T-Mobile entered the Dutch market by the acquisition of Ben on September 20, 2002. In 2007, T-Mobile Netherlands, a wholly owned subsidiary of T-Mobile International, acquired Orange Netherlands from France T l com for EUR 1.33 billion. This makes it the second largest mobile telephone operator in the country behind KPN.[3]

Capacity problems

T-Mobile announced in May 2010 that it was dealing with major capacity-problems on its 3G network.[4][5] T-Mobile admitted the problems after a lot of pressure from customers and Dutch media. T-Mobile could not keep up with the growing data demand of smartphones, caused by the amount of new customers that wanted an iPhone, T-Mobile in the Netherlands failed to keep up with the demand, and capacity problems on the network were the result. T-Mobile denied the problems at first by saying to complaining customers that their mobile phone or SIM-card was causing the problem.[6]

The capacity problems occurred mostly in cities and densely populated areas. When affected, people could experience problems with calling or receiving calls, text messaging (SMS) or data-services. A substantial number of customers were not able to use any of these services in cities or urban areas when the network capacity was overloaded, for instance the cities of Amsterdam and Utrecht were heavily impacted.

After being put under pressure by several consumer interest groups and Dutch media, T-Mobile started a cash-back settlement for all consumers which had complained about failing communication services.

T-Mobile invested tens of millions of euros to upgrade its network. The upgrade was to have been completed by the end of first quarter of 2011.[7][8]

Poland

T-Mobile (Poland) serves over thirteen million customers,[9] and owns licenses for GSM 900, 1800, and UMTS. Formerly Era, rebranding took place [10] on June 5, 2011. The d cor of Era's offices was updated. The rebranding was preceded by a number of concerts, featuring underground dubstep scene artists, such as Caspa & Rusko, and one major world-known music star whose name has not been revealed yet.[11]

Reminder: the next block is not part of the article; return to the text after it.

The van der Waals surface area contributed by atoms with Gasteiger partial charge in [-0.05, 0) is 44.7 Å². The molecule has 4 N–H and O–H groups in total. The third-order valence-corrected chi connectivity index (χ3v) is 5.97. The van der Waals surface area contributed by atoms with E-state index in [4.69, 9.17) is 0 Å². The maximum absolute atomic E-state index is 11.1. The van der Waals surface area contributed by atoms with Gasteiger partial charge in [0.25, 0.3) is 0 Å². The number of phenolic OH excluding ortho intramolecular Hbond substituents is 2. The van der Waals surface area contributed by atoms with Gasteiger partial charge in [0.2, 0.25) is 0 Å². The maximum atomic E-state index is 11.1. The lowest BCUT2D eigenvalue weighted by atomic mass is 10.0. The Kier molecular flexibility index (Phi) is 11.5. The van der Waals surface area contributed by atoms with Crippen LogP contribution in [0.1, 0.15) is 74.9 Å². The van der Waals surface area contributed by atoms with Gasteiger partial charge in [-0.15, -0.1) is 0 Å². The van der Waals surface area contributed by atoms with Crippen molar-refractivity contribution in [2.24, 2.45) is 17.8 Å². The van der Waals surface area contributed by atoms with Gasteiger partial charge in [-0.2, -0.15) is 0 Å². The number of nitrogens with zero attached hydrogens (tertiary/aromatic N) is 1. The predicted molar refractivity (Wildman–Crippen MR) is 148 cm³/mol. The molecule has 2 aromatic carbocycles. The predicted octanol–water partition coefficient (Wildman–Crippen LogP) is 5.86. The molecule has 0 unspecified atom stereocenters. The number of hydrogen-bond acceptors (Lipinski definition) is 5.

Slovakia

The T-Mobile brand entered the Slovak market in May 2005, after rebranding the EuroTel network from Eurotel Bratislava to T-Mobile Slovensko. The company Eurotel Bratislava was partially owned by Slovak Telekom, an incumbent fixed-line operator, which later acquired a one hundred percent stake in Eurotel Bratislava. T-Mobile International and DT never owned T-Mobile Slovensko directly; DT is partially owner of Slovak Telekom and thus T-Mobile International has procurement managing function within T-Mobile Slovensko. On July 1, 2010, Slovak Telekom and T-Mobile Slovensko merged into one company on the Slovak market under the name Slovak Telekom; T-Mobile brand remains active in the mobile-business area and T-Com in the fixed-business area.

The T-Mobile network provides services on three networks GSM (900/1800 MHz), UMTS (2100 MHz), Flash OFDM (450 MHz). Mobile data services are provided on GSM network with EDGE extension and on UMTS with HSPA 7,2 Mbit/s/1,54 Mbit/s. Flash OFDM is one of two commercially successfully launched solely data networks in the world. It supports download speed up to 5.3 MBit/s.

United Kingdom